A contemporary photograph shows Bray, elegantly balanced upon a precarious stepladder, busy painting The Dance. She was always athletic, and later in life famously strode early in the morning to plunge at dawn into the ladies’ pool near her home in Hampstead and turned a cartwheel on the Heath in celebration of her sixtieth birthday.

King George VI and Queen Elizabeth performed the opening ceremony at the New Queen’s Hall on 13th February 1937. Previously, in November of 1936, Queen Mary November had seen Bray at work and been impressed by her painting and, several months after the opening, the Queen returned again, requesting to view the completed murals. Yet, although the New People’s Palace enjoyed some success before the war, by 1953 it was put up for sale and Queen Mary College acquired it.

The fate of the murals was unknown until 2011 when Queen Mary College began restoring the People’s Palace and the mystery was uncovered by Eoin O’Maolalai, Senior Estates Project Manager at Queen Mary, after a researcher at Tate Britain inquired whether the paintings had survived. Although the lower half of the murals had been destroyed when the hall was converted to a lecture theatre, O’Maolalai realised that the top half still existed in a storeroom above the theatre.  “I found the wall and ran my fingers over the painted surface.  What I felt wasn’t plaster, it was more like fabric. I looked more closely, found a tear in the fabric, peeled off some of the paint and below it I could see the vague outlines of what could be one of the murals.” O’Maolalai told me,“I peeled off some more of the paint and realised that I had found the top half of the murals. It was clear that the bottom half had been removed, possibly in the 1950s when a suspended ceiling was installed in the Small Hall.”

Restoration concentrated on the central panel, The Drama. Paint specialist Catherine Hassall scraped flecks of the covering paint off with scalpel, millimetre by millimetre, to reveal Bray’s work underneath. Hassall also carried out paint analysis during restoration work in the Great Hall of the People’s Palace, to match the Hall’s redecoration to its original colour scheme. Once the overpaint was scraped off, the Bray canvas was carefully removed from the wall, lined and stretched – and a decision was made not to touch up the picture, to avoid losing original paint. The fragment was put on display at the official reopening of the People’s Palace, after a £6.3 million renovation, on 20th March. Alongside it, are displayed photographs of the building and murals from the venue’s thirties heyday.

After her failed marriage to John Cooper, Bray married Eric Phillips, a distinguished civil servant.  She died in 1991 after a successful career as an artist, with multiple mixed and solo exhibitions. As well as commercial work, including a string of book illustrations, she used her talents as a muralist in assisting Hans Feibusch, a collaboration lasting over forty years – creating paintings in Chichester Cathedral, Dudley Town Hall in Worcestershire, the Civic Centre in Monmouth and many parish churches. London examples are St Crispin’s in Bermondsey, with a fine ceiling by Bray, and St Alban the Martyr in Holborn.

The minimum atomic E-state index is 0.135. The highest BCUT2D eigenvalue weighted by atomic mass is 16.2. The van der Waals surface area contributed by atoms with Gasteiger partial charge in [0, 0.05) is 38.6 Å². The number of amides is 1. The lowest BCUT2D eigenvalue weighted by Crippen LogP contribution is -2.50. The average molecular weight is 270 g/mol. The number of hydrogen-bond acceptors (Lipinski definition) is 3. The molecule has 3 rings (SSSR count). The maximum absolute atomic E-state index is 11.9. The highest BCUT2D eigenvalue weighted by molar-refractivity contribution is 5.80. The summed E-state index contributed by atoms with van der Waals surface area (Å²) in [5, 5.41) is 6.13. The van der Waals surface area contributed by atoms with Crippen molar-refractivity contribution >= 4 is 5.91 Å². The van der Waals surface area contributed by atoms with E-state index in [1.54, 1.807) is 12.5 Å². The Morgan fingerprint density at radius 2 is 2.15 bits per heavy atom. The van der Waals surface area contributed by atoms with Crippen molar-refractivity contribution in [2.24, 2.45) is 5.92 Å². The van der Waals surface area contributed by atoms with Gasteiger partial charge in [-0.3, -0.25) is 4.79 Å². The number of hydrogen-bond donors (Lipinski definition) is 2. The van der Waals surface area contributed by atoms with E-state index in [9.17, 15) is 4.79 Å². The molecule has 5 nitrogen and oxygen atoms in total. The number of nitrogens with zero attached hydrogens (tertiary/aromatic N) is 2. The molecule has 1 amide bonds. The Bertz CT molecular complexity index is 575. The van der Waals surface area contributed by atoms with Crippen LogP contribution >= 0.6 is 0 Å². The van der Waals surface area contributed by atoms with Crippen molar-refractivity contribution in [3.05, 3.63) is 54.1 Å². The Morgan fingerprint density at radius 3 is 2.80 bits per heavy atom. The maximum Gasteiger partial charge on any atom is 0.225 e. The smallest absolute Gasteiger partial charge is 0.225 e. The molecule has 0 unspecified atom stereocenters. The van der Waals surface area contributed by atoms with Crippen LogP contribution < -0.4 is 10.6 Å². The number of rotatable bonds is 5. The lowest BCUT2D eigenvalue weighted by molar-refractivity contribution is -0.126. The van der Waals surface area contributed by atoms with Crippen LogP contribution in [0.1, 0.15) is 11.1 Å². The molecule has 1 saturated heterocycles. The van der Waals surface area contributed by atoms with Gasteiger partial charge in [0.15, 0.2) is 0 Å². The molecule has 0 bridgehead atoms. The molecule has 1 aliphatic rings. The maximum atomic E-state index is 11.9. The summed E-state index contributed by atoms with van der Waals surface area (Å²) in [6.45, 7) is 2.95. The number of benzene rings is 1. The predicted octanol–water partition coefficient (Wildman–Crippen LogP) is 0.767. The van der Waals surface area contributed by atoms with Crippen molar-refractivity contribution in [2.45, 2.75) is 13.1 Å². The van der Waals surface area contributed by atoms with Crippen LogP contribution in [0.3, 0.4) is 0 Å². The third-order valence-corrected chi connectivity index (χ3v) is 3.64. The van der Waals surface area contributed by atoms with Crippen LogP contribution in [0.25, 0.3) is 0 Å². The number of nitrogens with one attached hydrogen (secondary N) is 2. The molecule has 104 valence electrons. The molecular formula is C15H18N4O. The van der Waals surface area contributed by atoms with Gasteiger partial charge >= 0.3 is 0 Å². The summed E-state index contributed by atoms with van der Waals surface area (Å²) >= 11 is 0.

Phyllis Bray, c. 1936

At work on the People’s Palace murals, 1936

The completed murals – The Dance, The Drama and The Music

The Dance, watercolour study

Elwin Hawthorne, Phyllis Bray, John Cooper and Brynhild Parker at the Lefevre Galleries, c. 1932

Temple of Juno Agrigento, gouache (courtesy of Louise Kosman, Edinburgh)

Selinunte, Sicily, gouache (courtesy of Louise Kosman, Edinburgh)

Landscape, gouache (courtesy of Louise Kosman, Edinburgh)

French Harbour, gouache (courtesy of Louise Kosman, Edinburgh)

Landscape near Brockweir, gouache (courtesy of Louise Kosman, Edinburgh)

The Mill, oil on canvas, 1933

The Lobster & The Lighthouse, oil on canvas

Phyllis Bray sketching in Bow by Hannah Cohen, c. 1932, crayon drawing

Drama, relief by Eric Gill on the front of the People’s Palace, 1936

Music, relief by Eric Gill on the facade of the People’s Palace, 1936

You may also like to read David Buckman’s other features about the East London Group

From Bow To Biennale

Elwin Hawthorne, Artist

Albert Turpin, Artist

From Bow to Biennale: Artists of the East London Group by David Buckman can be ordered direct from the publisher Francis Boutle and copies are on sale in bookshops including Brick Lane Bookshop, Broadway Books, Newham Bookshop, Stoke Newington Bookshop and London Review Bookshop.

The exhibition From Bow to Biennale – Artists of the East London Group including Phyllis Bray’s painting ‘The Lobster & The Lighthouses’ runs at Abbott & Holder, Museum St, Bloomsbury,WC1, until Saturday 6th April.

3 Responses leave one →
  1. Judy Poleg permalink
    April 2, 2013

    Lovely! Thanks!

  2. Gary permalink
    April 3, 2013

    I am pleased to hear of the restoration of the Peoples’ Palace.
    I attended one of the last shows put on there in the 1950′s, a production of “The Devils Disciple”.
    The play was ruined by the rumbles from trains on the the new Central Line extension, directly beneath the theatre, probably for reason for its demise.
    Gary

  3. April 3, 2013

    They’re rumbling still I’m afraid.